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2017 Political Science(E)

[Lecture Course Basic Information]

Lecturer: Tetsuki TAMURA
Other Lecturers:
Course Type:
Semester: Fall
Year: 2
Course Periods: Fri 10:30-12:00
Credits: 2
Whether mandatory or not:
Classroom: -

 

Outline of Lecture Course

    This course examines some theories and approaches in political studies. Theories and approaches are important because our understanding of “reality” always depends on our theoretical and/or conceptual framework. 
    While cases referred to in this course will be ones of advanced democracies including Japan, it is also possible to apply theories examined in this course to developing countries.
    The following topics will be examined in the classes.

1. Introduction

2. What Is Politics?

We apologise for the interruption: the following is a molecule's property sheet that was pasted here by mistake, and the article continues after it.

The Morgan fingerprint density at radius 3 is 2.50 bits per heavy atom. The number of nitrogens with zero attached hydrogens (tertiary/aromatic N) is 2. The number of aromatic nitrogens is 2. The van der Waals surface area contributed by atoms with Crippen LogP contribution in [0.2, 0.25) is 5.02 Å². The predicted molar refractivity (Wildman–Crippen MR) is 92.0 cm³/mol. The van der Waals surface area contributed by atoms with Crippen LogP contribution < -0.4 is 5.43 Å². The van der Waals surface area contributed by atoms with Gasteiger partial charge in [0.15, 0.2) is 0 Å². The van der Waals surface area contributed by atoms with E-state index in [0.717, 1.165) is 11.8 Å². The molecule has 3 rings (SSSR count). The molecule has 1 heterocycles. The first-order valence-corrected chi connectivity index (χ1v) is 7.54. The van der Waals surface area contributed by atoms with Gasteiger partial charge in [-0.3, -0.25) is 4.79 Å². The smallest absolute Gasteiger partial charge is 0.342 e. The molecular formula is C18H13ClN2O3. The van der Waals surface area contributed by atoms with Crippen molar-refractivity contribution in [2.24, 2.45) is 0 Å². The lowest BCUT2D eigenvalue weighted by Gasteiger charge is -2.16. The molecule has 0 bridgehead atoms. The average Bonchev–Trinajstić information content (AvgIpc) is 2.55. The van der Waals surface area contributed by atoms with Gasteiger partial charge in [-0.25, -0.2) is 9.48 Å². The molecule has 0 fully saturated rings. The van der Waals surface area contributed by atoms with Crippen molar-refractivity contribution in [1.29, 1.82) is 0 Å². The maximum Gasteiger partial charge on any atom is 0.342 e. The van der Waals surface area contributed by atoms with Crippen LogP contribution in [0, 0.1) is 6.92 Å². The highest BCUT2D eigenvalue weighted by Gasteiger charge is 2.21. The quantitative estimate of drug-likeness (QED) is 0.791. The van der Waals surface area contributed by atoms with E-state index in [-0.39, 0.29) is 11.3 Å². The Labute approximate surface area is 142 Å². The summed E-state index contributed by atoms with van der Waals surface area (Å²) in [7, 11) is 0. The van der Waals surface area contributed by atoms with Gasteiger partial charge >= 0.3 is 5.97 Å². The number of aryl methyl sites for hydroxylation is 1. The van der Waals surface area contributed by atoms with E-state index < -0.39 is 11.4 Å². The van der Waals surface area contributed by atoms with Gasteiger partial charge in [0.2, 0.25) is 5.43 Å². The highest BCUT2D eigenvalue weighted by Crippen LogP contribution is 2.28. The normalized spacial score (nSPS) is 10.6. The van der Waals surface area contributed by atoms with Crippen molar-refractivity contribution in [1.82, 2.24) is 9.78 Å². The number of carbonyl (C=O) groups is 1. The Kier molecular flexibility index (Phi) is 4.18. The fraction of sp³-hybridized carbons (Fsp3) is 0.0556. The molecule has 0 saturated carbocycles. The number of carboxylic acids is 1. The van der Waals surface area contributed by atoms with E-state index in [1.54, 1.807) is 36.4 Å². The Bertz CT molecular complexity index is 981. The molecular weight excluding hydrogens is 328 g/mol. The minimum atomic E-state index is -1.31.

3. Pluralism

4. Critiques of Pluralism

5. Neo-Corporatism

6. Neo-Marxist Theory of the State

7. Power Resource Theory and Comparative Welfare States

8. Critiques of Power Resource Theory

9. New Institutionalisms

10. Ideas and Discourse in Political Analysis

11. Normative Democratic Theory


Course Objectives

1. Familiarizing students with theories and approaches in political studies.

2.  Cultivating student's ability to examine or explain political phenomena theoretically.

Textbooks   No textbook is used. Instead of it, detailed handouts are offered.
  Major reference books are the followings. Others are introduced at classes.
- Colin Hay, Michael Lister, and David Marsh (eds.) The States: Theories and Issues, Palgrave Macmillan, 2005.
- John S. Dryzek and Patrick Dunleavy (eds.) Theories of The Democratic State, Palgrave Macmillan, 2009.
- David Marsh and Gerry Stoker (eds.) Theory and Methods in Political Science, 3rd ed., Palgrave Macmillan, 2010.
Course Materials/Supplementaries The handouts are offered in every class.
Assessment Mid-term test: 30%. Final essay: 70%.

Prerequisites No prerequest.
Other Notes

 

 

Assignments Summary:

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